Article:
A bigger, badder Soundset

This year’s festival hinted at the best and worst to come.

Wiz Khalifa performs at Soundset at Canterbury Park on Sunday. Wiz Khalifa's appearance was a relief for fans after worries that he wouldn't make his set because of an early morning arrest in Texas.

Lisa Persson

Wiz Khalifa performs at Soundset at Canterbury Park on Sunday. Wiz Khalifa’s appearance was a relief for fans after worries that he wouldn’t make his set because of an early morning arrest in Texas.

Spencer Doar

In 2008, the first Soundset hip-hop festival was held at the Metrodome parking lot, drawing some 13,000 people. 

Last Sunday, the same festival brought 30,000  to Canterbury Park’s Festival Fields in Shakopee, Minn. for arguably the biggest lineup in the event’s seven-year history.  It’s still homegrown from Rhymesayer’s stock, yes; but far from the grassroots vibe of the early years — $7 drinks tell that tale. 

Soundset was an upstart, a weed growing from the cracks in Hubert Humphrey’s asphalt.  But the power of the weed is not to be underestimated as festival organizers have proven. 

Wiz Khalifa knows the feeling of that clout and urgency.  He was arrested Sunday morning on marijuana charges in Texas and tweeted from a holding cell, but he was able to post bail and make his set time without another problem. A podunk festival wouldn’t have merited that type of “where’s-the-private-jet-I-just-posted-bail” mentality. He turned in a stellar performance, but like most years, last Sunday was a mixed bag. 

 

The good

Speaking of growing weeds, holy up in smokes, there was a lot more marijuana around this year. But it was a fitting environment for a lineup that repped the drug consistently.  Sans green odor, that festival would have felt like a showing of “Rocky Horror” with the attending audience wearing nothing but tuxes.

It lent to a convivial, if slightly sinister, atmosphere aided by the palpable excitement of nearly all performers on the main and the two smaller stages. 

Returning host Sway, of MTV News fame, channeled that aura inadvertently, coming on stage midday with an already hoarse voice that only got worse.

“I’ve been partying all weekend,” Sway said.  

That set the early tone.  Local emcee Dem Atlas took those party reins in good cheer and crusaded through a goofy noontime set that saw him egg on the crowd with a baseball bat, smash a guitar and sing a crude “lullaby.”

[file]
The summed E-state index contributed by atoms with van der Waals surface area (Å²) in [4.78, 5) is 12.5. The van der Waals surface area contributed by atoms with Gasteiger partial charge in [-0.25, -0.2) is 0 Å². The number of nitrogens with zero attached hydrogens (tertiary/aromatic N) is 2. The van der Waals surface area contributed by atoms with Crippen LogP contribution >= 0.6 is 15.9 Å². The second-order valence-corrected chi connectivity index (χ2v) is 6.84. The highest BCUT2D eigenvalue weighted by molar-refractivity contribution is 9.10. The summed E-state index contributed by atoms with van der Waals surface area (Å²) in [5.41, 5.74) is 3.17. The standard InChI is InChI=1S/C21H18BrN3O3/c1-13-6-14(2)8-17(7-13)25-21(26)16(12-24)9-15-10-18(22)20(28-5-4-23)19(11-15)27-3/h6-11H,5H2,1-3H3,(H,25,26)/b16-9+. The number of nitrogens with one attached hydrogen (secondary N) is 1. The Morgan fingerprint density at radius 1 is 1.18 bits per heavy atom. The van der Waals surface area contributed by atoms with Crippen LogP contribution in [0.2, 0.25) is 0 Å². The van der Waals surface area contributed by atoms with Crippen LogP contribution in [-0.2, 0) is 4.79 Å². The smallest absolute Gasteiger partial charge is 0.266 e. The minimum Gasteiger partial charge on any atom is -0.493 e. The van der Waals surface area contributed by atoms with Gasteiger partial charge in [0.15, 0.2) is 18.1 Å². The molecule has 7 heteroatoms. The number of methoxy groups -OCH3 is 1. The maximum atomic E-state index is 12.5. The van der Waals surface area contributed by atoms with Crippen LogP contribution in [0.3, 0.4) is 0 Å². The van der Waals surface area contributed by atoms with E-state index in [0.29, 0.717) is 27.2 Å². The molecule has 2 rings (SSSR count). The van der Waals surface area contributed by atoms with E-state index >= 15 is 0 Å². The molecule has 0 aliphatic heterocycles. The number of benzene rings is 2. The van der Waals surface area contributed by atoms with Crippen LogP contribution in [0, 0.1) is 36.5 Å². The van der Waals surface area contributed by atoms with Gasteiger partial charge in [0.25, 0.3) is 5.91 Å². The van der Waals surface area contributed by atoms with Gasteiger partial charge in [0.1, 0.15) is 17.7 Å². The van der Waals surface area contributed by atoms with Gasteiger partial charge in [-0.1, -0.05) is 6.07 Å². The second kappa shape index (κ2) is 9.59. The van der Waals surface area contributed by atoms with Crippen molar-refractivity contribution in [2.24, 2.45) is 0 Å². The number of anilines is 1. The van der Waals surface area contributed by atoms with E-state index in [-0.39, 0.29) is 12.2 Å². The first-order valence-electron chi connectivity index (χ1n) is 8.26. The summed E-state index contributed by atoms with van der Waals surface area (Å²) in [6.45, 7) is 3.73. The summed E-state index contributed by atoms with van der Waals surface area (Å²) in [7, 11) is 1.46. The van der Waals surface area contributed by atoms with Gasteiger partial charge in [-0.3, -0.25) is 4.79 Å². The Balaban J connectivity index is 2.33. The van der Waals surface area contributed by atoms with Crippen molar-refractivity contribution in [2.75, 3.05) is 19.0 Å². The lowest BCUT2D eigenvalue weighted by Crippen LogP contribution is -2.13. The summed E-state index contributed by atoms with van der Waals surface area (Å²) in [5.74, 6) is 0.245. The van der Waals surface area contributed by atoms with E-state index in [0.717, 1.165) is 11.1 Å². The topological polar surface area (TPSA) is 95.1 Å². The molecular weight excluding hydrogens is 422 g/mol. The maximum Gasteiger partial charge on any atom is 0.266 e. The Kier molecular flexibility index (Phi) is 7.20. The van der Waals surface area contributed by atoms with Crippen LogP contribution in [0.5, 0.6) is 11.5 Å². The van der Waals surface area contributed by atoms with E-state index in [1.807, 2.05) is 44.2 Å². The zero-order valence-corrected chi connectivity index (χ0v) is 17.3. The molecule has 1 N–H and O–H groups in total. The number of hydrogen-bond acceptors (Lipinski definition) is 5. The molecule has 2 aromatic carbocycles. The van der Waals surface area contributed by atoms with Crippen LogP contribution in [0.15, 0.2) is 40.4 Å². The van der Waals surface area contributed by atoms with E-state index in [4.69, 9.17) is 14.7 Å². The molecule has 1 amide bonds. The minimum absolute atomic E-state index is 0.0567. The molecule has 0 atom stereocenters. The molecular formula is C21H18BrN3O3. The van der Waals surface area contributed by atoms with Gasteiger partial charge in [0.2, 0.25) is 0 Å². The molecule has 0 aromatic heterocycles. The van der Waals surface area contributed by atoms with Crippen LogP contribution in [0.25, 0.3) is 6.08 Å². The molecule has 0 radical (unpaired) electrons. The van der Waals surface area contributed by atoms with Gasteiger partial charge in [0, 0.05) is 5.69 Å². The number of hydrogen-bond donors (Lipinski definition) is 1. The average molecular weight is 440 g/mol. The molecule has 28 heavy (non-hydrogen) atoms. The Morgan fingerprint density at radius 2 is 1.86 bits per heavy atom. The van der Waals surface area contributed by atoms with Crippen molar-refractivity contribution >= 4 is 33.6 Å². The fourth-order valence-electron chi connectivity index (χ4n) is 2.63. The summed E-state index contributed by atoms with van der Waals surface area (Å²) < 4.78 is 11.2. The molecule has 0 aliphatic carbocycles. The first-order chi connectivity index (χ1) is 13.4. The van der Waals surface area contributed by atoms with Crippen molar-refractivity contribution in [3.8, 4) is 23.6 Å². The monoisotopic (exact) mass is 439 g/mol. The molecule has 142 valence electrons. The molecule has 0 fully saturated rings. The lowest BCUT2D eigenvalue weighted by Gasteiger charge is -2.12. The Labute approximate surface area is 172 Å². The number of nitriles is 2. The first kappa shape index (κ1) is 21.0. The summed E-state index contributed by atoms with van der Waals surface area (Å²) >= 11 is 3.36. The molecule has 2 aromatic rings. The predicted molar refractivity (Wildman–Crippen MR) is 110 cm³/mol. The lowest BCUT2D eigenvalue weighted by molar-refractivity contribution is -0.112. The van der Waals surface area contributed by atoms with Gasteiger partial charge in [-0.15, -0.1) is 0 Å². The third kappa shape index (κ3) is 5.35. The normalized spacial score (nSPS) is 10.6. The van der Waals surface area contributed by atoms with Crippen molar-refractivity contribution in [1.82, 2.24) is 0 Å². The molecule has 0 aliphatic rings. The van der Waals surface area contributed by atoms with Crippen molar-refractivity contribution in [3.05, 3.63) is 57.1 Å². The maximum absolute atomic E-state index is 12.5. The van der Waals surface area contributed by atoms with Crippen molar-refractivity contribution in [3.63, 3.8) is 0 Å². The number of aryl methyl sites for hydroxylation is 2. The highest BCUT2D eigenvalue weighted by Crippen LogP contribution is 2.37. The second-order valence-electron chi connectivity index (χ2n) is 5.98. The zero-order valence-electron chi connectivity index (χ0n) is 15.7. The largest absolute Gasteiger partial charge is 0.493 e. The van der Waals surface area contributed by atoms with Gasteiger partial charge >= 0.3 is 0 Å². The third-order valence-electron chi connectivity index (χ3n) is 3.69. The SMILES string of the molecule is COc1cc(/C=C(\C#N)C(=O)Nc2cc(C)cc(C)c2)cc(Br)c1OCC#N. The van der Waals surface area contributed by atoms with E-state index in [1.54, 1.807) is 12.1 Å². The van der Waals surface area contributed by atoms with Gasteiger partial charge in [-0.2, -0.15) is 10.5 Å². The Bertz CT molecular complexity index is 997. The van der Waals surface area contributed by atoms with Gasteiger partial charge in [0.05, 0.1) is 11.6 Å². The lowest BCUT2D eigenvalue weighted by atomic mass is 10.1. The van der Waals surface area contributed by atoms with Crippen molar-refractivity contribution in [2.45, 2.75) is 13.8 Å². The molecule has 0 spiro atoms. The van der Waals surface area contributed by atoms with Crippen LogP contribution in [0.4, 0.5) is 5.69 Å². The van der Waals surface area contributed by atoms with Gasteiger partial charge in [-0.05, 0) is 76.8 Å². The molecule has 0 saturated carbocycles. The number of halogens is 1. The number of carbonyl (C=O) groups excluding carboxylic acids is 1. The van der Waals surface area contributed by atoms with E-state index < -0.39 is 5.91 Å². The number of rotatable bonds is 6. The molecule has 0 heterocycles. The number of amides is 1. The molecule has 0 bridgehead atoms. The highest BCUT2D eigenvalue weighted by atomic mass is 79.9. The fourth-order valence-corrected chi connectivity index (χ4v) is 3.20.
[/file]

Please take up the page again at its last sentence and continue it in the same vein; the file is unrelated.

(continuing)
Fellow local and the Kaiser of Powderhorn, Prof, brought more heat to the already warm, dusty day.  A Loki figure in the Rhymesayers canon, Prof knows how to party and has proven it again and again with his gampo stylings.  The crowd got it, fully embracing the burst of confetti and inflatable novelty products chucked into the crowd during Prof’s set.

Then there was Nas celebrating the 20th anniversary of “Illmatic.”  Hearing that album in its entirety left no doubt why it’s an iconic entry into the annals of hip-hop mythos. 

But Soundset wasn’t all bouncing beach balls and classic tracks. 

 

The bad

An entertaining festival, especially one that sports a whole genre, relies on balance. 

Soundset achieved that, but to its own detriment.  Rap is based on flow, but the lineup arrangement didn’t have any. 

The aforementioned Prof was followed by a heralded set from Chicago’s Chance the Rapper.  His backing band brought the added flair only live accompaniment can, but his laid-back acid rapping ruined the charged aura Prof left in his wake, the equivalent of chugging a pot of black coffee mixed with a liter of Jameson followed by a lovely croissant and a sunny joyride.  They just didn’t gel. 

It got even worse when Earlwolf rode in on Chance’s coattails.  Tyler, the Creator and Earl Sweatshirt’s juvenile barbs and callous presence represented another disproportionate about-face. 

That sequence embodied the day. 

The layout of the festival grounds could use a similar retooling. There are too many spots where throbbing bass from the main stage speakers combats throbbing bass from the other two stages, which points to another common festival sound problem. 

Is it better to spend more time at the smaller Canterbury venues to catch the next potential Nas, or post up at the main stage and actually watch Nas?  Tough call.  But if the desire was a poignant and intimate set that offered a bit more than fun, you had to be at the Fifth Element tent — or occupied with a porta-potty tryst. 

Rapsody & 9th Wonder, Flatbush Zombies, Lizzo joined by P.O.S. and Allan Kingdom  were stellar, witnessed by mere hundreds of the thousands, a darn shame. 

 

The ugly

Everybody there loved ugly when it came to Atmosphere, but there was plenty to find problematic. 

On the organizational side, Soundset is still a mess.  There were ticket snafus left and right, the expected lack of cellular and Internet access, and another set of ATM problems.  Plus, the cancellation of Pusha T’s performance is still a mystery.  Wiz’s absence would’ve compounded the problem, but Pusha was still a tremendous letdown. 

He would have, hopefully, helped cover up some of the heinous performances from well-known names like 2 Chainz and Cypress Hill.    

B-Real and the boys just didn’t have it, the only highlight an extended Latin percussion solo toward the end of the set.  The refrain “crazy insane, got no brain,” hit a little too close to home.  

And 2 Chainz — he’s just not good live, more hype man to himself than actual performer.  He frequently left the show in the hands of the DJ, interjecting his own name and crowd rousing banter more often than verse.

That said, Top 100 hits played to an inebriated crowd of thousands is a rousing spectacle, a festival experience best summed up by previous Soundset performer Greg Grease. 

“It was dope.”